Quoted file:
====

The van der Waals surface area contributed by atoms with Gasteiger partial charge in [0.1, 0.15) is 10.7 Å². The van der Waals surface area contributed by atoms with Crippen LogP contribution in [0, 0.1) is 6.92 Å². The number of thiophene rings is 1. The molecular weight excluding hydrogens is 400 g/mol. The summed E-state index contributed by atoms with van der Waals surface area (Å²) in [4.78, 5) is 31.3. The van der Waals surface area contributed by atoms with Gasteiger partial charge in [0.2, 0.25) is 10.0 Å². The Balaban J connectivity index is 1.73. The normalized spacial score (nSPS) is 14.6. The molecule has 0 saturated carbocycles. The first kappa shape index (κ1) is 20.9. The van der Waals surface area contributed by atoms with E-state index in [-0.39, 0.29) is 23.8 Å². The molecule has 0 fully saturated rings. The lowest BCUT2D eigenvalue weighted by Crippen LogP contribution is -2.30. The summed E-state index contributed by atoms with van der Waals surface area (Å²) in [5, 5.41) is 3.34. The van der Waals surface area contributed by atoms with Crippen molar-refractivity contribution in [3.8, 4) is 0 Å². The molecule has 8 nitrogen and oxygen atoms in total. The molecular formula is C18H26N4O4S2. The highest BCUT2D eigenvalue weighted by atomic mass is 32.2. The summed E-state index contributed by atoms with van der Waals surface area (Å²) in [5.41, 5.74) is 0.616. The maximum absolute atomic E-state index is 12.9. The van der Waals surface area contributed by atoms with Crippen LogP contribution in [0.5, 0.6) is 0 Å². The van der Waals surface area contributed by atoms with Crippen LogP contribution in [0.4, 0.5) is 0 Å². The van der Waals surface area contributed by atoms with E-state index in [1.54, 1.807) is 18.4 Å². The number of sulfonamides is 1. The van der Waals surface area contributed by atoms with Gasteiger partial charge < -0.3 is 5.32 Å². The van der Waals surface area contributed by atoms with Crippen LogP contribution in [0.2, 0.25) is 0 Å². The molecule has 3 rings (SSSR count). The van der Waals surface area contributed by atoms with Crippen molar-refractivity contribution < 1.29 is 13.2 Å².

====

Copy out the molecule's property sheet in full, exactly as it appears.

The van der Waals surface area contributed by atoms with Gasteiger partial charge in [0.1, 0.15) is 10.7 Å². The van der Waals surface area contributed by atoms with Crippen LogP contribution in [0, 0.1) is 6.92 Å². The number of thiophene rings is 1. The molecular weight excluding hydrogens is 400 g/mol. The summed E-state index contributed by atoms with van der Waals surface area (Å²) in [4.78, 5) is 31.3. The van der Waals surface area contributed by atoms with Gasteiger partial charge in [0.2, 0.25) is 10.0 Å². The Balaban J connectivity index is 1.73. The normalized spacial score (nSPS) is 14.6. The molecule has 0 saturated carbocycles. The first kappa shape index (κ1) is 20.9. The van der Waals surface area contributed by atoms with E-state index in [-0.39, 0.29) is 23.8 Å². The molecule has 0 fully saturated rings. The lowest BCUT2D eigenvalue weighted by Crippen LogP contribution is -2.30. The summed E-state index contributed by atoms with van der Waals surface area (Å²) in [5, 5.41) is 3.34. The van der Waals surface area contributed by atoms with Crippen molar-refractivity contribution in [3.8, 4) is 0 Å². The molecule has 8 nitrogen and oxygen atoms in total. The molecular formula is C18H26N4O4S2. The highest BCUT2D eigenvalue weighted by atomic mass is 32.2. The summed E-state index contributed by atoms with van der Waals surface area (Å²) in [5.41, 5.74) is 0.616. The maximum absolute atomic E-state index is 12.9. The van der Waals surface area contributed by atoms with Crippen LogP contribution in [0.5, 0.6) is 0 Å². The van der Waals surface area contributed by atoms with Crippen LogP contribution in [0.4, 0.5) is 0 Å². The van der Waals surface area contributed by atoms with E-state index in [1.54, 1.807) is 18.4 Å². The number of sulfonamides is 1. The van der Waals surface area contributed by atoms with Gasteiger partial charge < -0.3 is 5.32 Å². The van der Waals surface area contributed by atoms with Crippen LogP contribution in [0.2, 0.25) is 0 Å². The molecule has 3 rings (SSSR count). The van der Waals surface area contributed by atoms with Crippen molar-refractivity contribution < 1.29 is 13.2 Å².